Chinese officials announced on Friday that 889 new cases of the coronavirus had been reported in the previous 24 hours, raising the overall total above 75,000.

The new count came after the government changed its criteria for confirming cases of the virus for the second time in about a week. The government said that confirmation of cases in Hubei Province will require genetic testing, a process that is difficult to conduct and whose results are often wrong. Here are the latest updates.

New focus: Public health officials are rushing to study clusters of cases — for example, a Tokyo party where one case spread to a dozen, or the church in Daegu, South Korea, where 77 people were infected. Here are maps of where the virus has spread.

A personal account: Blair Zong, 33, lives in San Jose, Calif., but was visiting her relatives in Wuhan, China, when the outbreak became an epidemic. She agreed to keep a daily diary of her two weeks in quarantine after she was evacuated back to the United States.

Traveling soon? We talked to experts about what you need to know.

From its earliest days, Google urged employees to speak out. Now it appears to be clamping down. It has scaled back opportunities for employees to grill their bosses and tried to prevent discussions about labor rights.

Then, in November, Google fired at least four activists who had stepped forward to denounce its treatment of workers. We spoke to some of them, including Rebecca Rivers, above, for The Times Magazine’s annual Future of Work issue.

U.K. immigration plan: Women’s groups warned that salary thresholds generally set at 25,600 pounds, or about $33,300, for foreign workers, designed to wean the economy off cheap foreign labor and set to go into effect next year, will give precedence to occupations in which women are underrepresented and deepen gender inequality.

Roger Federer sidelined: The Swiss tennis star, currently ranked No. 3, said he had undergone knee surgery and would miss a series of tournaments, including the French Open in May.

January temperatures: Last month was the warmest in 141 years of record keeping, and 2020 is “virtually certain” to be among the 10 warmest years on record.

Snapshot: Above, Whisky the Norwegian wonder dog and some of her toys. The Border collie is so smart that she knows not only the names of her toys but also the categories they belong to. What a good girl.

What we’re reading: This imagined scene from McSweeney’s of Billy Joel playing “Piano Man” for the characters he wrote the song about, who are aghast. “Hilarious,” writes Dan Saltzstein, senior editor for Special Projects.

Read: Douglas W. Tallamy’s “Nature’s Best Hope” examines grass-roots solutions for reversing wildlife decline. It’s new this week on our hardcover nonfiction best-seller list.

Smarter Living: Even the cocktail you choose is part of your carbon footprint. If you want a greener happy hour, check where your choices were bottled and go with the closest geographical option. Find other tips in this week’s Climate Fwd: newsletter.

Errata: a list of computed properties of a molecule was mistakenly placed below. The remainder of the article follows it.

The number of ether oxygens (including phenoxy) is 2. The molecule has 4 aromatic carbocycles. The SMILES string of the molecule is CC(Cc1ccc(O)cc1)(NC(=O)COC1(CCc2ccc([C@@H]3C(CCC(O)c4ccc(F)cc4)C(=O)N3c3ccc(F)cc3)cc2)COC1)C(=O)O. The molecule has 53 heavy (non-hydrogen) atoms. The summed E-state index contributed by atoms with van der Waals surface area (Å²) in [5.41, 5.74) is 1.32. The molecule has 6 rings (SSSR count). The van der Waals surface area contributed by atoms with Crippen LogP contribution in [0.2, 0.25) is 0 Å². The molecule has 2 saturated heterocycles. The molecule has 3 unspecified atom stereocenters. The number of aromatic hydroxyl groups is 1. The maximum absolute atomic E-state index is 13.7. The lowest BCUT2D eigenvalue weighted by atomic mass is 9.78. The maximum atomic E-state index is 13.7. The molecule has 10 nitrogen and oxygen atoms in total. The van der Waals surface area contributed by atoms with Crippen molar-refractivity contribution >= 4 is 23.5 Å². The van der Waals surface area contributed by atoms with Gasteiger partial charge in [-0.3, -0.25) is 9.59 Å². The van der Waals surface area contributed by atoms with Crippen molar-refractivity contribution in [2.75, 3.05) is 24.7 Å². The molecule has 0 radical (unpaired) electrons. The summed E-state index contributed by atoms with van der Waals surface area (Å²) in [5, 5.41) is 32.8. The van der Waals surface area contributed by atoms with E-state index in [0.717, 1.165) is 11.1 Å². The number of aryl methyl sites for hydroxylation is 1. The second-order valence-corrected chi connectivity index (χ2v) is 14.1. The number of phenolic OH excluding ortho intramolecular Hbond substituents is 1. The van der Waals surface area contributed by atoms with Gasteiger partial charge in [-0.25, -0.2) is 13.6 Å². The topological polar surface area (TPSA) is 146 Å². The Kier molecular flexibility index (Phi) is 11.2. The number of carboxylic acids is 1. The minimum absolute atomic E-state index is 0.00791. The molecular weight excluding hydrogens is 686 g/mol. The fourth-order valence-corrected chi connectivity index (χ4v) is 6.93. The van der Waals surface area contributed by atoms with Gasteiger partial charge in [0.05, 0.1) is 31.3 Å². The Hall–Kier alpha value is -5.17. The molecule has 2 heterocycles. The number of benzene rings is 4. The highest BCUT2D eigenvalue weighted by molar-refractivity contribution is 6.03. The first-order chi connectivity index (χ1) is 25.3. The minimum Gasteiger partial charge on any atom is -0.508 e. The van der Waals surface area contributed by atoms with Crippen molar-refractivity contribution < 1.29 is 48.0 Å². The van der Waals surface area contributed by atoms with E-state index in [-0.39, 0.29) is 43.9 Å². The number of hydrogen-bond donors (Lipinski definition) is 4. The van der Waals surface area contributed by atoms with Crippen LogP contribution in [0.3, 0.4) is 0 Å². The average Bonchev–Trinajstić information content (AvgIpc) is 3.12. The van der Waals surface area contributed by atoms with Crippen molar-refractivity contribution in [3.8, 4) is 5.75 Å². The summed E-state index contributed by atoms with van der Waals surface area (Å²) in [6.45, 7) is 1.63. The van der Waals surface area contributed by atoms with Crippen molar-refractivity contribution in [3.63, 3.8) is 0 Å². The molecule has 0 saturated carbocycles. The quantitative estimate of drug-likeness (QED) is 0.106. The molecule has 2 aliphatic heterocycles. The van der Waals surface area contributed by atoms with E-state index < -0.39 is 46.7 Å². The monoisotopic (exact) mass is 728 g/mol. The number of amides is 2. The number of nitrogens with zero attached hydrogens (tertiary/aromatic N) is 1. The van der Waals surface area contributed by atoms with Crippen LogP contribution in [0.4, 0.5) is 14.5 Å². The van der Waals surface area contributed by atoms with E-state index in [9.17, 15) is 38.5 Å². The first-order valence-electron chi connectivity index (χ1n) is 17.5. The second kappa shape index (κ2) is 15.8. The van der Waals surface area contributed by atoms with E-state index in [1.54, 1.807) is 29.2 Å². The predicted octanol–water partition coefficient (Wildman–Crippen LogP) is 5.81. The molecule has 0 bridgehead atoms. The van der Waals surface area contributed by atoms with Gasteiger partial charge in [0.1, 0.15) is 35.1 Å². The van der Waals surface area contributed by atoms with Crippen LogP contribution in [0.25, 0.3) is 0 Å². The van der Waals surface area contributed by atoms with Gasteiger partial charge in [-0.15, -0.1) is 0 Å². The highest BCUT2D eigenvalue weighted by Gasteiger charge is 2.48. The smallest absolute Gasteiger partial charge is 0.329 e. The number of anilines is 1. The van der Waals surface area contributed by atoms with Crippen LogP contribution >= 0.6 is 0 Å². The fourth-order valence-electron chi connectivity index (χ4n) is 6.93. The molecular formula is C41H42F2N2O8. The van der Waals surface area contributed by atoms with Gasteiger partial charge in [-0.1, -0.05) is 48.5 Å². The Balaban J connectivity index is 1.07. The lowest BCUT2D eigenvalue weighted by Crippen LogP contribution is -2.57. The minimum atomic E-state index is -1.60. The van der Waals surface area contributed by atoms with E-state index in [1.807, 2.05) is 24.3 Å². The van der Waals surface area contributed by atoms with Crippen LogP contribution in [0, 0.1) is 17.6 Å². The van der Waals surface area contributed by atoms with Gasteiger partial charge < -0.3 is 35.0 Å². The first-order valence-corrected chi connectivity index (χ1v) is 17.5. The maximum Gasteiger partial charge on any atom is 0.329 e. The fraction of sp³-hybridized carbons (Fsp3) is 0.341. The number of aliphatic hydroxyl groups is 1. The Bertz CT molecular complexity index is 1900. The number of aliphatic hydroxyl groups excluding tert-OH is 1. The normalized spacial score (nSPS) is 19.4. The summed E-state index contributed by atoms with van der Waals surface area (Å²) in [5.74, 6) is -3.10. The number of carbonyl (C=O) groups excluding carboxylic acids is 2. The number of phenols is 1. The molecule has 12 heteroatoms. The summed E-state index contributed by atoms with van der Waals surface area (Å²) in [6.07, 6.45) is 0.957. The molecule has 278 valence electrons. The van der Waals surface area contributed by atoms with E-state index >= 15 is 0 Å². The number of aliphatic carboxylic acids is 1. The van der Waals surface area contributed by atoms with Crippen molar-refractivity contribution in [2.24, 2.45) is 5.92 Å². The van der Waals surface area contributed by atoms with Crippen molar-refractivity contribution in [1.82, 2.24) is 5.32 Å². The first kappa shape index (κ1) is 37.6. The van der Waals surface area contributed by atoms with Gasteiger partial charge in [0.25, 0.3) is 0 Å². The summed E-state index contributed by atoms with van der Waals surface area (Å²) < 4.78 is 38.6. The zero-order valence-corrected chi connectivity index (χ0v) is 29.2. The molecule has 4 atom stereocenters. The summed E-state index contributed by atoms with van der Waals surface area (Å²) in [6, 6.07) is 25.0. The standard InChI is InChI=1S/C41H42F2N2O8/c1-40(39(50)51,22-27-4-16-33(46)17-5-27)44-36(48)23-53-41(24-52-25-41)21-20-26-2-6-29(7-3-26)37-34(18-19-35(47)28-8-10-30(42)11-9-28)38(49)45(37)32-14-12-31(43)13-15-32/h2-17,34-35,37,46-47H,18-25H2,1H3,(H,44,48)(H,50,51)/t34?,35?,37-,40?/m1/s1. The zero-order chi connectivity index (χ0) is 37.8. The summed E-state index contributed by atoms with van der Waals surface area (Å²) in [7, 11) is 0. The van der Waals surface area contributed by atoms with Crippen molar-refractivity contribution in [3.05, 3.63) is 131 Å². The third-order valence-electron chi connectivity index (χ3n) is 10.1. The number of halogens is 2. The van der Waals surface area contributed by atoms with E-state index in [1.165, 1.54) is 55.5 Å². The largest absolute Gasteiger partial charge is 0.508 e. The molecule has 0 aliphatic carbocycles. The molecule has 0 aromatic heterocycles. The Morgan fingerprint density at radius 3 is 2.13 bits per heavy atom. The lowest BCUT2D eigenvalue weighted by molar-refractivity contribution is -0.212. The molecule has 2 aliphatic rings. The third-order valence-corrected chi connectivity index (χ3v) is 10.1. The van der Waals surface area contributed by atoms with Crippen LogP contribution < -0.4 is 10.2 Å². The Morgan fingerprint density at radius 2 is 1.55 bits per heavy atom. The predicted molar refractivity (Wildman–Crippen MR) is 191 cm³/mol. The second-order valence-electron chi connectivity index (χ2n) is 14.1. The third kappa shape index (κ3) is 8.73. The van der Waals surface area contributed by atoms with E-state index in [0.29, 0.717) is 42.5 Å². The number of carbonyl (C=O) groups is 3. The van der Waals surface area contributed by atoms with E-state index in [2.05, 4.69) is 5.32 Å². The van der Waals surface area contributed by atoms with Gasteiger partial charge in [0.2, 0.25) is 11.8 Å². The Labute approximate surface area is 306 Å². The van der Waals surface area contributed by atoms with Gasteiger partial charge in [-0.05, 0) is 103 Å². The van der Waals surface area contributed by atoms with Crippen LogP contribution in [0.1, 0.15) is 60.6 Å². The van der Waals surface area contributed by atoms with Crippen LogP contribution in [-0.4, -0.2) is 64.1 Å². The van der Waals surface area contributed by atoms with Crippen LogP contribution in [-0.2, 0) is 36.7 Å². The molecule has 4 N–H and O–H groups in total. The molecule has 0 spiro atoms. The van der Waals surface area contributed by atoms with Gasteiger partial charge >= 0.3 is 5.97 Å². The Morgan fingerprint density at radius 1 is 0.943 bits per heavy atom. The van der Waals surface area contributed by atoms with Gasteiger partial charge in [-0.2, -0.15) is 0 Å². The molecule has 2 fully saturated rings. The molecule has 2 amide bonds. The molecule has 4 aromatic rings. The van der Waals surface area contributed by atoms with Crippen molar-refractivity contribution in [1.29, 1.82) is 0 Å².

We’re in the thick of the U.S. presidential election, with a few primaries and caucuses already completed and a slew of states set to vote in the coming weeks. “The Daily” recently spoke with Dean Baquet, The Times’s executive editor, to discuss the lessons learned from the last presidential election and how they have informed our 2020 coverage. Here are excerpts from the conversation.

On his reflections from the 2016 election:

I think that the combination of post-economic crisis, and a sense that there are parts of America that were still shaken by the economic crisis, I think a lot of Americans — more Americans than we understood at the time — were rattled and were looking for something dramatic.

There were [Times] reporters out in the country who were writing stories about what was going on in the country. But we didn’t elevate them and say, “Wait a minute, there’s something powerful going on here.” We didn’t see that.

On how The Times is approaching the current election:

We’ve brought in people from the business staff to go out to the country to talk about the effects of the economy. We are about to announce a plan to put writers in seven or eight states that we’re usually not in. And we give huge play now to stories about anxiety in the country. I think if you read The New York Times right now, you read a New York Times that reflects a country that’s in some turmoil, a country that’s divided much more than we understood in 2016.

And I don’t think we’ve labeled any — the campaigns would disagree — but I don’t think we’ve made anybody feel like the inevitable candidate. Or the long shot. I am extremely proud of where our coverage is right now.

On his thoughts on covering both sides of a story:

I do think that American journalism has a tendency to go for the easy version of what I call “sophisticated true objectivity.” And the easy version is: “OK, this guy said this. This guy said that. I’ll put them together. You decide.”

True objectivity is you listen, you’re empathetic. If you hear stuff you disagree with, but it’s factual and it’s worth people hearing, you write about it.

(Some answers have been condensed and edited. You can listen to the full conversation, or read a transcript, here.)


That’s it for this briefing. See you next time.

— Alex


Thank you
To Mark Josephson, Eleanor Stanford and Chris Harcum for the break from the news. You can reach the team at [email protected].

P.S.
• We’re listening to “The Daily.” Our latest episode is the second of a two-part series about a digital underworld of child sexual abuse imagery.